With the return of school comes the return of some nasties such as nits! Blood sucking, creepy, crawling extremely contagious little parasites. They cling to hair with their claws and feed by sucking blood from your scalp. The mere thought of it makes you scratch your head! Unfortunately, they are extremely common, especially in school age children. Many people with head lice don’t itch so it’s important to actually look for them. Start looking at the back of the neck, or nape, as that’s where they will first be found, then the entire scalp. Head lice themselves can be found on the scalp or the eggs (nits) can be seen on the hair shaft, usually 1 – 1.5 cms from the scalp. They are distinguished from dandruff (and sand and glitter) as they’re not easily brushed away and are very adherent to the hair shaft. Itching yet?!

If you can’t see any but you are pretty sure your child has been exposed to them or has an unexplained itch, ‘wet combing’ is another technique. Wash and condition the hair as normal. Once the hair is easily combed without pulling, slowly drag a ‘nit’ comb through the hair, checking what is left on the comb after each stroke. Nit combs are specially made – they can be plastic or metal and the teeth are very close together. Once you detect lice, they need to be treated and you will need this comb again.

Nit myths busted

Contrary to popular belief, they are wingless and unable to jump so are only spread by crawling, with direct head to head contact or sharing of hats and the like.

Again, contrary to popular belief, you don’t need to treat the entire family for head lice. In fact it’s preferable that you don’t as head lice are developing resistance to the variety of products used. Simply treat the child who has the lice and anyone else in the house that you think may have them. It’s also important you keep your child home from school until the lice are treated.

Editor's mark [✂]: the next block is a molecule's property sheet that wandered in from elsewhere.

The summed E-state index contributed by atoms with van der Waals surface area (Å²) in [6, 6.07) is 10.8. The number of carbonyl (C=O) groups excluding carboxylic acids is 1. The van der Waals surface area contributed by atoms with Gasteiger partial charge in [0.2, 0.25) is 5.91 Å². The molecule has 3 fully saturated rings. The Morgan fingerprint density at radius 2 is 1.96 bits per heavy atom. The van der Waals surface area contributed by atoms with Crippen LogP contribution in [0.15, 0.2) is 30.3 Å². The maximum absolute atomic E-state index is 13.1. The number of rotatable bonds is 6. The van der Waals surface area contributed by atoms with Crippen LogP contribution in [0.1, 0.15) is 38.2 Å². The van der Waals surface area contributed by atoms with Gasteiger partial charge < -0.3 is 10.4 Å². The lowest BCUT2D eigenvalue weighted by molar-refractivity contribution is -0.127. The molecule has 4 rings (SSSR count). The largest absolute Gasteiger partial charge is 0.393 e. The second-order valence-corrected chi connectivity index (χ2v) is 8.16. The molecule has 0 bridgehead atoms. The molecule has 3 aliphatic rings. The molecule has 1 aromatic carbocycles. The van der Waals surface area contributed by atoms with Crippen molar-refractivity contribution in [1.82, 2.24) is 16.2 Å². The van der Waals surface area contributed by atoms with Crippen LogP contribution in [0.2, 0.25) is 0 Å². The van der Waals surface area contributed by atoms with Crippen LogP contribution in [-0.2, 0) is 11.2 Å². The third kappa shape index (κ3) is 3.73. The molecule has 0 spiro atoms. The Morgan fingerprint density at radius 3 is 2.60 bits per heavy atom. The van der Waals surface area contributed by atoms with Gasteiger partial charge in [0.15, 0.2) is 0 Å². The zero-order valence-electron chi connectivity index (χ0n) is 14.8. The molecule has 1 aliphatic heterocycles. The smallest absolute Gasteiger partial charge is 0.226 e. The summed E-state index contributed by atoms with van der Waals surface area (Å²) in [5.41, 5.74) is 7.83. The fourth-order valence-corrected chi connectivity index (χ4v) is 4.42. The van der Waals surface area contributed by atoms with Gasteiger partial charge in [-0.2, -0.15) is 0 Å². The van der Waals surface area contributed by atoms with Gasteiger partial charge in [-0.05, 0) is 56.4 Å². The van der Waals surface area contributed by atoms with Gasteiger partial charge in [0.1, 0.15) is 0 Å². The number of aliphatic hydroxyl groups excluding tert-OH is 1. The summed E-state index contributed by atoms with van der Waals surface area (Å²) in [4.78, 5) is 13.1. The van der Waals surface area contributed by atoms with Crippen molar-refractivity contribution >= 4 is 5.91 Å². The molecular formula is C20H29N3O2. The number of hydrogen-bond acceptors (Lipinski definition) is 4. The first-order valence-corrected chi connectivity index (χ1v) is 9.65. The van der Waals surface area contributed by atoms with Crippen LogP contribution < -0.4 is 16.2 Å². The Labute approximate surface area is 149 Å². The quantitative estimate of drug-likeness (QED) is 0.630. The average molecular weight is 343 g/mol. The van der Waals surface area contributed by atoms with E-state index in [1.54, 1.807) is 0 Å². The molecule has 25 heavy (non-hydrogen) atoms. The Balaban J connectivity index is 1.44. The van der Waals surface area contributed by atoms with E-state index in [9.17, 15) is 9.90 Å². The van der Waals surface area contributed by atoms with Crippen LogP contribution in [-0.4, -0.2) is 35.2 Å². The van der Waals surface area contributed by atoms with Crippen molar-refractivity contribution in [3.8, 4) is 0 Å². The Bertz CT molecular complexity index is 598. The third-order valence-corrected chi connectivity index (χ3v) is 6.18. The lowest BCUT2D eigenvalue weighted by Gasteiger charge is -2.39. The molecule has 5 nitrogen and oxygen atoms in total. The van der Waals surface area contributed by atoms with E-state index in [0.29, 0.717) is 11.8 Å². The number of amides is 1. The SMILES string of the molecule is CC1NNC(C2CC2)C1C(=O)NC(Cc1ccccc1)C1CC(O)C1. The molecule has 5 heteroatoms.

Again, another popular misconception is that you need to wash all sheets, towels, hats and so on. Not true thankfully, as head lice and eggs don’t survive long away from the human scalp. You also don’t need to treat the cat or dog. But it would be worthwhile changing the pillowcase of the affected child as the droppings will have collected there… ewwww!


You can treat head lice with either an insecticide or via the ‘10 day hair conditioning treatment’.


Insecticides should not be used on babies under six months, pregnant or breastfeeding women, or people with asthma, epilepsy, insecticide allergies, scalp conditions or very sensitive skin. There are three types of insecticide that are proven safe and effective for the eradication of head lice. These are readily available from the pharmacy. They contain either permethrin, pyrethrin or malathion. Some other treatments may not have been properly tested and may be ineffective, expensive or even unsafe. Most products suggest reapplication seven days later to catch any remaining nits.

10 day hair conditioning treatment:

Liberally apply hair conditioner to the head and comb thoroughly with the nit comb. Conditioner slows down the lice and allows you to ‘catch’ them. Once the entire head is combed, this process needs to be repeated every two days for 10 days to allow for the entire lifecycle of the head lice.

Prevention is always better than cure

  • Tie long hair back – especially for school or activities with close contact with other children.
  • Hair spray hair and gel – this doesn’t repel lice, but decreases fly-aways for lice to grab onto.
  • Avoid sharing combs and hats and close head to head contact.

Repellents are not recommended. They can cause irritation to the scalp and have not been shown to be effective.